• Memory - Confusion when configuring memory banks for optimal integrated graphics performance and utilizing the performance offered by the dual channel design. Refer to GamePC's Superstability article.

  • Graphics - nForce was initially offered with integrated graphics. A non-integrated graphics chipset (nForce 415-D) debuted months later, but with a lower price. A motherboard manufacturer charges extra for TV-out capability.

  • Sound - Confusion over the purpose of the communications riser (CNR) add-on card. Audio control panel could have used more tweaking settings.


There is another issue, which is indirectly related to the nForce, that I want to mention. Since I began using the nForce last October, I experienced occasional system lockups. Beginning in May, when outdoor temperatures increased, the number of lockups also increased - especially when gaming. My computer room, which measures 10 feet by 12 feet, is on the second floor and has a central air conditioning vent in the ceiling and a ceiling fan. There's adequate ventilation inside my case, which contains four case fans, a dual fan card cooler, a power supply fan, a fan/heatsink on the processor, and another on the graphics card (GeForce4 Ti 4600). The computer is very loud, but that's another issue that I was able to solve as well.

Beginning in May and lasting until October, temperatures in southeastern Virginia often exceed 90 degrees Farenheit and are accompanied with very high levels of humidity. I purchased an indoor thermometer, and while we keep the indoor temperature at 74 degrees, on hot days the temperature in the computer room would reach 82 degrees. I'm convinced that the excess temperature was attributed to the heat generated by the Athlon XP processor and GeForce4 since my son's bedroom, which contains a 1GHz Pentium 3/GeForce3 Ti based system, remained comfortable.

Computer Room

MikeC's Computer Room

So how did I solve my problem? It was quite easy actually. I visited the local Wal-Mart and purchased and installed a 5,000 BTU Fedders window unit air conditioner, which keeps the computer room comfortable and has solved my problem with heat-related lockups. It also took care of my noise issue since the noise of the air conditioner is louder than that of the PC! Just some food for thought.

But getting back on track, when you look at the cons that are mentioned, many of them were minor issues that some customers overlooked. In either case, the pros significantly outweighed the cons.


I had the opportunity to personally meet with NVIDIA's Bryan Del Rizzo last month while he was visiting in Richmond, Virginia. Fellow Virginian Joe Glass of PC Rave also dropped by. While Bryan treated us to breakfast, he also gave us a presentation on the nForce2 using his laptop. Both Joe and myself were impressed with what Byran showed us, but there was a particularly important point that should be mentioned immediately. The nForce2 is segregated into two products and motherboards based on each configuration are expected to retail for less than $100. The price of the nForce2 is a huge breakthrough and will provide consumers and OEM's with a greater number of advanced features at a lower cost.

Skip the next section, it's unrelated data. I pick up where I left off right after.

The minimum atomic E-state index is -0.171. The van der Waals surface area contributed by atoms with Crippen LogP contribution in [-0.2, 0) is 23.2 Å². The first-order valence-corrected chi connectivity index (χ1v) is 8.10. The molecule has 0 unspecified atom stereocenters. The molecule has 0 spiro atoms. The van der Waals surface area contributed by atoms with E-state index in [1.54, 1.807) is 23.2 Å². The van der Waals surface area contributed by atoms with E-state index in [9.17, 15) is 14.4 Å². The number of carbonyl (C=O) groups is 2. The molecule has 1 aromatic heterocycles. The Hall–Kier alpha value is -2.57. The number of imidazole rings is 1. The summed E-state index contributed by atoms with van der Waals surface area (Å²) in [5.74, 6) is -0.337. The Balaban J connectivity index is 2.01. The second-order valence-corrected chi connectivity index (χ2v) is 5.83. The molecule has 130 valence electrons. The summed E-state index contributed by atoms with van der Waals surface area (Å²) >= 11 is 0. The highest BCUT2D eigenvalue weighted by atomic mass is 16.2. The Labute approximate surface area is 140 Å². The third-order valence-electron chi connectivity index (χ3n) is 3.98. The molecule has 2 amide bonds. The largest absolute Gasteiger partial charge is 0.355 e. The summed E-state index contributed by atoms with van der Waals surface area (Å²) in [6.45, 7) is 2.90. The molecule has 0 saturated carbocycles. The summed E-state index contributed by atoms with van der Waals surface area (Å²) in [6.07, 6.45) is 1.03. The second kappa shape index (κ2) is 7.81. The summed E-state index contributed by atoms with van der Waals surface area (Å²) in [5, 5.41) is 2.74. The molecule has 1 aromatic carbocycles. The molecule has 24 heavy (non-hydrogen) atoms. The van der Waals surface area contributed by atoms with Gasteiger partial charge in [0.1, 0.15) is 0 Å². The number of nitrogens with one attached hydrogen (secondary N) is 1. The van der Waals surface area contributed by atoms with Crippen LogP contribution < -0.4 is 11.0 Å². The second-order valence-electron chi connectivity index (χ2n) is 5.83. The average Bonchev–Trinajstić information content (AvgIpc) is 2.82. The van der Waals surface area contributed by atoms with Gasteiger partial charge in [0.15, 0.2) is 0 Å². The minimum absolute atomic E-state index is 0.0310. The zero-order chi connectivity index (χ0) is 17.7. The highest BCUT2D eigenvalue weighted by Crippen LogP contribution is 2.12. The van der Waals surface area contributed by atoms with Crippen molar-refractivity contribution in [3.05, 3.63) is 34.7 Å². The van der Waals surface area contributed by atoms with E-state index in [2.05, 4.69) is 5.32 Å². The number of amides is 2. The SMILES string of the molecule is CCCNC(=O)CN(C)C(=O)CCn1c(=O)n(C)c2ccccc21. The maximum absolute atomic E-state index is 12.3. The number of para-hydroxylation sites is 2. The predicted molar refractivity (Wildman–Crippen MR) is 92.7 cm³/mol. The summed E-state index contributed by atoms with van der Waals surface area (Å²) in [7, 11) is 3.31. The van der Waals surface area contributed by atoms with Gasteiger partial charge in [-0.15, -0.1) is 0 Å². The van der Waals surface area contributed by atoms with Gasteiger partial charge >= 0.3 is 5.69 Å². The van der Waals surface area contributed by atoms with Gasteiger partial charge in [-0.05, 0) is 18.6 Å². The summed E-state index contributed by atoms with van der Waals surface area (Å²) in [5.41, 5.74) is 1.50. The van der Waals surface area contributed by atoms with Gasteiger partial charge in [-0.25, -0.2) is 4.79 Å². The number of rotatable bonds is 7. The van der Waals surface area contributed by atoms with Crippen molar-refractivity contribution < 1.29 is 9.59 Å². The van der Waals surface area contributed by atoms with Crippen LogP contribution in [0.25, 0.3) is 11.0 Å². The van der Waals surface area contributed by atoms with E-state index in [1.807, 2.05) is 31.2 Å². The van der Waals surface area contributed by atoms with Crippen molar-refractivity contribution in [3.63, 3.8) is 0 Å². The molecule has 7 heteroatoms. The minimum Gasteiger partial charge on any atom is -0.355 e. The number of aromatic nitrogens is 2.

nForce2 Reference Motherboard - Click to Enlarge - 347KB

The nForce2 is a natural progression over the nForce as it incorporates new and exciting technologies that have appeared in the PC industry during the past year. There will be multiple configurations of the nForce2 that motherboard manufacturers can incorporate. This will include motherboards with or without integrated graphics (IGP) along with the basic (MCP) or enhanced (MCP-T) media communications processor. The key features of the nForce2 include the following:


  • Support for the latest AMD Athlon and Duron processors including the .13 micron Athlon XP (Thoroughbred). Optimized performance for synchronous (when the CPU front-side bus and memory bus are operating at the same data rate) and asynchronous (when they arenít) modes.

  • Dual channel DDR memory interface with a second generation Dynamic Adaptive Speculative Preprocessor (DASP). An updated design employs two 64-bit memory controllers, providing a 128 bit memory interface. DualDDR adds a third address bus to reduce loading and ensures all three DIMMs operate at DDR-400, in addition to DDR-333 and DDR-266, at all times.

  • Supports and is optimized for DDR400, DDR333, and DDR266 memory. Maximum system-wide data throughput has increased to 6.4GB/second. Up to 3GB of total system memory.

  • The nForce2 customer reference board implements AMD's thermal diode protection circuit, which protects the CPU from overheating.


  • Integrated GeForce4 MX core with Accuview Antialiasing (smoother appearing edges) and nView (mutiple displays). Crossbar memory architecture maximizes transfer of data between the graphics processing unit and graphics memory. NTSC/PAL TV encoder (TV-in/out capabilities) supporting resolutions up to 1024x768. DVD and HTDV ready with MPEG-2 hardware assisted decoding.